PARIS - France's President Nicolas Sarkozy enters the new year weakened in the polls while looking back at scandals, legislative setbacks and frustrated efforts to lead the fight against climate change.
Having seen France emerge from recession, he is now also under pressure to follow through by easing high unemployment and controlling France's massive public debt.
He used his new year address to the nation on Thursday to defend his government's measures to ease the effects of recession, while acknowledging the tough challenges ahead.
"Our trials our not yet over, but 2010 will be a year of renewal," he promised in a televised address. "Together we have avoided the worst, but we have also prepared for the future."
Sarkozy cited measures credited with helping France exit recession, such as the creation of a sovereign wealth fund, and forward-looking ones such as a borrowing programme to fund investment in education and digital technology.
But 2009 has seen a number of frustrations and embarrassments for the man who at the start of his term was dubbed the "hyperactive" president.
He has had to weather two embarrassing scandals -- a furore over Culture Minister Frederic Mitterand's past as a sex tourist and a nepotism row over a bid for a high-powered job by Sarkozy's 23-year-son Jean.
The year drew to an end with a last-minute setback for one of the president's main priorities: a carbon emissions tax, rejected as inegalitarian on Wednesday by the Constitutional Council, or high court.
The ruling came less than two weeks after world leaders failed to reach a binding accord at the Copenhagen climate summit, at which Sarkozy had pressed hard for a deal.
Observers saw the latest setback as representative of his wider woes.
"The 'hyper-president' -- the one who can raise hell and shake things up in France and on the international stage -- has had his day," wrote the left-wing daily Liberation on Thursday.
"Copenhagen and now the Constitutional Council have just demonstrated that."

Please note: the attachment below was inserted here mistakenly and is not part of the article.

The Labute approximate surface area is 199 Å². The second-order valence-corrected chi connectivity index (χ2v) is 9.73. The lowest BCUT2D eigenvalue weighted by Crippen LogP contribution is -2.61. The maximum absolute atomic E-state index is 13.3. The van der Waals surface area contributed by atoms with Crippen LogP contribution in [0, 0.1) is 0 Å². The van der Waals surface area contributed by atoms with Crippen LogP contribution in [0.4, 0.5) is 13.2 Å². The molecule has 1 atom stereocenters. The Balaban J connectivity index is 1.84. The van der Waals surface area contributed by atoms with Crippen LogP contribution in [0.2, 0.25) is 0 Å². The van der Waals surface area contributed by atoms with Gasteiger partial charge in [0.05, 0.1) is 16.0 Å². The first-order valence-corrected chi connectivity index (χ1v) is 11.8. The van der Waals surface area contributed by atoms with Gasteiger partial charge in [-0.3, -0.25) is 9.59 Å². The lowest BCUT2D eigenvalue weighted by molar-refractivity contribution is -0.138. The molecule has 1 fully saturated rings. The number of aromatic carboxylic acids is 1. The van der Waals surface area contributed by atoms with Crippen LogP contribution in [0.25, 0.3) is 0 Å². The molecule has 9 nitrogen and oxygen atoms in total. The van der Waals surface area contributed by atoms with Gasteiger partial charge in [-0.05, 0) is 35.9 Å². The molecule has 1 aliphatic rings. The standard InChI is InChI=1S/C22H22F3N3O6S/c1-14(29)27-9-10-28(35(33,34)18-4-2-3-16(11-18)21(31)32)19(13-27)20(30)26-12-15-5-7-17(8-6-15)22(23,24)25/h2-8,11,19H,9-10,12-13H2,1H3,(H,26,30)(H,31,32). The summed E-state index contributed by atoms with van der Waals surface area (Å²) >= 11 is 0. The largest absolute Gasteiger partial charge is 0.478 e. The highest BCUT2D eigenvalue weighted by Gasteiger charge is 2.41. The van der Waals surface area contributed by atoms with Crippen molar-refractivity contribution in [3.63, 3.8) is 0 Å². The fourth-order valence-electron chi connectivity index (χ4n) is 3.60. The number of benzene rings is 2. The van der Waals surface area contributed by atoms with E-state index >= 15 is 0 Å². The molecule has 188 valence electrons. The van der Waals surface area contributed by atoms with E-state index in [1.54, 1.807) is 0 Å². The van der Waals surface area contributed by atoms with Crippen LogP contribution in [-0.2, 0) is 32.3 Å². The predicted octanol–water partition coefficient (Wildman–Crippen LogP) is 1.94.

Sarkozy has made the tax, which aims to curb climate change, a pillar of his 2010 budget, and vowed on Thursday to push on with it.
"I am not a man who gives up at the first sign of difficulty," he said.
Elsewhere on the legislative front, the high court in June forced the government to amend plans to punish Internet users for illegal downloads, and lawmakers strongly resisted its plans to scrap a local business tax.
Another headache for Sarkozy is his government's debate on "national identity," which has aggravated racial sensitivities and provoked some calls for it to be dropped. It is due to run until the end of January.
Sarkozy trumpeted his Internet piracy reform and the business tax in Thursday's speech and alluded to issues of unity and mutual respect without explicitly referring to national identity.
According to the latest survey by pollsters IFOP, Sarkozy this month reached his lowest rating since taking office in May 2007, with 62 percent of French people disapproving of his actions.
"Nicolas Sarkozy says that to reform the country things have to move on all fronts," the political analyst Stephane Rozes told AFP. "But he is not offering any road map for the country, nor for his own majority, which is confused."
Meanwhile in 2010, regional elections loom in March, at which the anti-immigrant National Front party has vowed to chip away his support among right-wing voters.
Sarkozy has been vague about whether he will run again for office when his term ends in 2012, but is still regarded as his party's obvious candidate.
His celebrity wife, supermodel-turned-singer Carla Bruni-Sakozy, said this month "one mandate would be enough for me," prompting Sarkozy to play down her comments.
"She knows very well that such a decision needs to be taken when the time comes, and that will be in 2011," he said. "Until then I have a job to do that is extremely difficult."